Results and discussion

Synthesis and characterization

The targeted 3D COFs were designed based on triangular and rectangular precursors connected by [3 + 4] condensation reactions. As shown in Fig. 1, COF-1 was prepared through the imine condensation of tetraamine ETTA and trialdehyde NBC in a mixture of o-DBC/n-butanol/6 M acetic acid (3[thin space (1/6-em)]:[thin space (1/6-em)]6[thin space (1/6-em)]:[thin space (1/6-em)]2, v/v/v) at 120 °C for 3 days, which afforded yellow crystalline powders in 78% yield. COF-2 was synthesized from the imine condensation of 4′,4′′′,4′′′′′,4′′′′′′-tetraaldehyde ETBC and triamine BADA in a mixture of o-DBC/n-butanol/9 M acetic acid (3[thin space (1/6-em)]:[thin space (1/6-em)]6[thin space (1/6-em)]:[thin space (1/6-em)]2, v/v/v) at 120 °C for 3 days, which produced yellow powders in 70% yield.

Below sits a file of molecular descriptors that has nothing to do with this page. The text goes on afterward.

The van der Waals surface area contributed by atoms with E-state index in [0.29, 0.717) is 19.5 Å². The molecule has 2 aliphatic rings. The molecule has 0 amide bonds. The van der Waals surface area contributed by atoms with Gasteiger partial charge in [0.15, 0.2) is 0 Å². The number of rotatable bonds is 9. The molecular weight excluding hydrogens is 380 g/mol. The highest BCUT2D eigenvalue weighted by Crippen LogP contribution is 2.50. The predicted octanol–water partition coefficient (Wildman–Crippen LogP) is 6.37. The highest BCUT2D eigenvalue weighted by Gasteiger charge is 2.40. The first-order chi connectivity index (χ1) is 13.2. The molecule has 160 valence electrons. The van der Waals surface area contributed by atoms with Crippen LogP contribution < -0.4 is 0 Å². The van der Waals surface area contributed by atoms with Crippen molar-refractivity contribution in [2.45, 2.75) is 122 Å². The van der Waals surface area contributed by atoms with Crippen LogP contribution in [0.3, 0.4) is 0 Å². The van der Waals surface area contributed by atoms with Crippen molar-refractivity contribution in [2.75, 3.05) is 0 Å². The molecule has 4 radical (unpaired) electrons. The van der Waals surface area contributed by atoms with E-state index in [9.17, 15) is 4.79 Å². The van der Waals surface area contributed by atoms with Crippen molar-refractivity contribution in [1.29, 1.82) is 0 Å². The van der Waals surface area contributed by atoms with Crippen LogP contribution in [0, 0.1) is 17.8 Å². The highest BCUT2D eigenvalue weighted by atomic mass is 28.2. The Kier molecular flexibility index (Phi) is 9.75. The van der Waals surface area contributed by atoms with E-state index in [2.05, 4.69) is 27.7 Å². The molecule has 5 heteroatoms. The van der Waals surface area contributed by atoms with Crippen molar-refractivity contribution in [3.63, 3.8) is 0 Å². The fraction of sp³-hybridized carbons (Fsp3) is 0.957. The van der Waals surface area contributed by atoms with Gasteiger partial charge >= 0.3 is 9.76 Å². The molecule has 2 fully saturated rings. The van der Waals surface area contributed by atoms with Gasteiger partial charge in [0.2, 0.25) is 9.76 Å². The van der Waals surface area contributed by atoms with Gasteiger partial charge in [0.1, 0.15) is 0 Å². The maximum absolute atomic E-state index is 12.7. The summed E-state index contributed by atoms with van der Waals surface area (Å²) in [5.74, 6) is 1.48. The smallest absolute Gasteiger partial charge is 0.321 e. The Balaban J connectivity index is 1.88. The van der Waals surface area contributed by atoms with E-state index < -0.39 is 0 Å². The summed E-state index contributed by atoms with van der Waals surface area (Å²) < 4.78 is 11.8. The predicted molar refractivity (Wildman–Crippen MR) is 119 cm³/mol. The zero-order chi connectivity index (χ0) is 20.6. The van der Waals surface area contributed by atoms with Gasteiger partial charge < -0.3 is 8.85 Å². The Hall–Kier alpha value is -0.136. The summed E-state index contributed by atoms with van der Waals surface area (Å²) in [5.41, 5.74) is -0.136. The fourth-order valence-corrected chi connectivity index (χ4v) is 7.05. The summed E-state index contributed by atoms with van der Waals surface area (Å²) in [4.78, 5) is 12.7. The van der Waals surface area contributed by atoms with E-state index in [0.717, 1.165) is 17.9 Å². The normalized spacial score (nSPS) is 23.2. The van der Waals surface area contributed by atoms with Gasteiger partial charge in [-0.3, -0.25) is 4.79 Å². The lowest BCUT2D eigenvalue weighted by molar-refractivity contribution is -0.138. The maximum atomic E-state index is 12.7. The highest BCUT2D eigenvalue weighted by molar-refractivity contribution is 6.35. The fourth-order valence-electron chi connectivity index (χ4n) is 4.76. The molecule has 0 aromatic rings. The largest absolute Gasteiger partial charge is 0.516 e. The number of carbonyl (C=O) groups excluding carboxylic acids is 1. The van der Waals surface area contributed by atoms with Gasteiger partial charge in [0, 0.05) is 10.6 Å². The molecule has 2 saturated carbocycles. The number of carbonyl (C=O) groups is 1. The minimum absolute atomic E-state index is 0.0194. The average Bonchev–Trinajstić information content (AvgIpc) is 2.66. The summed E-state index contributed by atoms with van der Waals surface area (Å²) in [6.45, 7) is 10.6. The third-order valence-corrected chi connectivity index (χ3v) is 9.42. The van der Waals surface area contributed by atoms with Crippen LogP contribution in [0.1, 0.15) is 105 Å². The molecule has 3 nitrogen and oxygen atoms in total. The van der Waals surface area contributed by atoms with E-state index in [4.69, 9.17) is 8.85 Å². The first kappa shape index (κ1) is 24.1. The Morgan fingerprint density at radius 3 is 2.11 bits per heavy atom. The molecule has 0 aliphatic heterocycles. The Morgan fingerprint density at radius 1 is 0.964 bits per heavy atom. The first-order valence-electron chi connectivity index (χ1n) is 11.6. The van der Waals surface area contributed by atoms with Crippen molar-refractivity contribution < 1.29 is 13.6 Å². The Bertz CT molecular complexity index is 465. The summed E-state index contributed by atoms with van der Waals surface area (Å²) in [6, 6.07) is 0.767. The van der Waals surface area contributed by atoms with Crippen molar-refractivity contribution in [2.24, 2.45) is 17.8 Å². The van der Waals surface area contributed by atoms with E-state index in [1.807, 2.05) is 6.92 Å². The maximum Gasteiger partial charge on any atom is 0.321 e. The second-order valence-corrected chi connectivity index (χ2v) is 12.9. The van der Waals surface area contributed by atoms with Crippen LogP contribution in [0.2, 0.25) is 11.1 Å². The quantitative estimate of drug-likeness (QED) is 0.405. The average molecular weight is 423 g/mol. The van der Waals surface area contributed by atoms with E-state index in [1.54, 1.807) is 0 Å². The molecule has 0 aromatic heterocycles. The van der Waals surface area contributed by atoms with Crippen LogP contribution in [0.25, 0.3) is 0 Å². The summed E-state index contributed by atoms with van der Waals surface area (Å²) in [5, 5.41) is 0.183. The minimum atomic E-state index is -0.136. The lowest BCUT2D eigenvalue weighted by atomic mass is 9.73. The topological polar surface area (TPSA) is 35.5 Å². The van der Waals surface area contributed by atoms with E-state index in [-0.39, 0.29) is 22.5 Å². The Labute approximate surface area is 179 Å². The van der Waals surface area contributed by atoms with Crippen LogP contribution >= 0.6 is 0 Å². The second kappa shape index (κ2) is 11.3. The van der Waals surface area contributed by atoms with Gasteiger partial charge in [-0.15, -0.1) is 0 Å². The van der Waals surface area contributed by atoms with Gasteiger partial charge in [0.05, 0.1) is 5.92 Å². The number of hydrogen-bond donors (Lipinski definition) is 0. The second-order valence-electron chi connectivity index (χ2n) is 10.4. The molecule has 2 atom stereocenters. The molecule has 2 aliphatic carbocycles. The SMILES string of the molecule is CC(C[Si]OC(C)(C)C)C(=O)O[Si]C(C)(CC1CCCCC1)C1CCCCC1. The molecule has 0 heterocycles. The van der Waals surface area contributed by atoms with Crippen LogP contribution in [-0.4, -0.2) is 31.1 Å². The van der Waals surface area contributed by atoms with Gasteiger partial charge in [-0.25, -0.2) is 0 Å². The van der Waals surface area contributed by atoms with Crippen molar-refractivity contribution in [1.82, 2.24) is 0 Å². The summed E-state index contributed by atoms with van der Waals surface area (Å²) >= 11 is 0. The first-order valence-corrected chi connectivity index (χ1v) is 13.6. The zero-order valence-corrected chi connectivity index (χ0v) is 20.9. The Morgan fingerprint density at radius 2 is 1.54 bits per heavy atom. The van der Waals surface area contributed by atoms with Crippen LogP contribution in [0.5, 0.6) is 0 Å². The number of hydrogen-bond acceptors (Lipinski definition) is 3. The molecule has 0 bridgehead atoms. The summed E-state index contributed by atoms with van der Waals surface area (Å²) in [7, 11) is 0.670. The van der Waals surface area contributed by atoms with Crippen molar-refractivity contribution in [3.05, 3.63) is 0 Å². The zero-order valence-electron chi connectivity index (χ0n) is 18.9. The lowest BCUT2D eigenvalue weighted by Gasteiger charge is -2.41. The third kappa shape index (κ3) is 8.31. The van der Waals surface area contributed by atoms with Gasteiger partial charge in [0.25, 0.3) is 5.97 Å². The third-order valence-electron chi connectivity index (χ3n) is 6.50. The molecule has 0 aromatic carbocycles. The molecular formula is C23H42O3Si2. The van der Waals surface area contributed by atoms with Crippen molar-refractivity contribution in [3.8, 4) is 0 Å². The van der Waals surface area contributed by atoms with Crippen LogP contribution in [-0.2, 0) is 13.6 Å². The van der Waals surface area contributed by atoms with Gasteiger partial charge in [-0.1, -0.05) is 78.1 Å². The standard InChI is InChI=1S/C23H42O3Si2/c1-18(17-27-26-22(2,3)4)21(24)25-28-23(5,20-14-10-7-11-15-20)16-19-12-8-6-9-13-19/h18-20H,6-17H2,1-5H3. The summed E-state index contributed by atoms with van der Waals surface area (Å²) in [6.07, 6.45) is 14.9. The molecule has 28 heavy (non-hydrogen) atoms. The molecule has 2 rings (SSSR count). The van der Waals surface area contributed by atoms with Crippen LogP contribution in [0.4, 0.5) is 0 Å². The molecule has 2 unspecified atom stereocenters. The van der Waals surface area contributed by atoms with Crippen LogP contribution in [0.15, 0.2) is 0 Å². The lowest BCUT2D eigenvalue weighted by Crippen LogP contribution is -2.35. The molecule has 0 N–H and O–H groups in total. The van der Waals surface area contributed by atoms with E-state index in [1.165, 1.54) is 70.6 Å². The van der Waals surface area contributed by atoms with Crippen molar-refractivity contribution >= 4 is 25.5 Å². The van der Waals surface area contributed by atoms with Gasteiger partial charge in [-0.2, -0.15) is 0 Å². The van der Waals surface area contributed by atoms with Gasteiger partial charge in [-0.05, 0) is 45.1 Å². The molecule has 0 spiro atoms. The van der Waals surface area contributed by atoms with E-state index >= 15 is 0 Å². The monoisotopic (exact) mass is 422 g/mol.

image file: c9sc04882k-f1.tif
Fig. 1 (a) Synthesis of the COFs. (b) Scheme showing the (3,4)-connected network with the ffc topology. (c) Interpenetration of two independent (3,4)-connected networks in the COFs.

Both COFs are insoluble in water and common organic solvents such as THF, DCM, MeOH, EtOH and DMF. The FT-IR spectra of the COFs show the nearly complete disappearance of the characteristic aldehyde and amino stretching bands of the starting materials. Stretching vibration bands attributed to the generation of new C[double bond, length as m-dash]N linkages were observed at 1621 and 1623 cm−1, respectively (Fig. S1). In the 13C CP-MAS NMR spectra, the characteristic signals due to C[double bond, length as m-dash]N bonds were observed at 160 and 157 ppm, respectively. The aldehyde carbon peaks were no longer present (Fig. S2). In addition, scanning electron microscopy (SEM) images showed that both COFs possess a uniform spherical morphology (Fig. S4) and were small and highly aggregated. The submicrometer-sized crystals from COFs were studied by 3D electron diffraction tomography (3D-EDT). The EDT data set collected from COF-1 suggested that it maintained good crystallinity and high stability for electron diffraction (Fig. S5). However, COF-2 was not stable under the electron beam and failed to give electron diffraction.

Crystal structure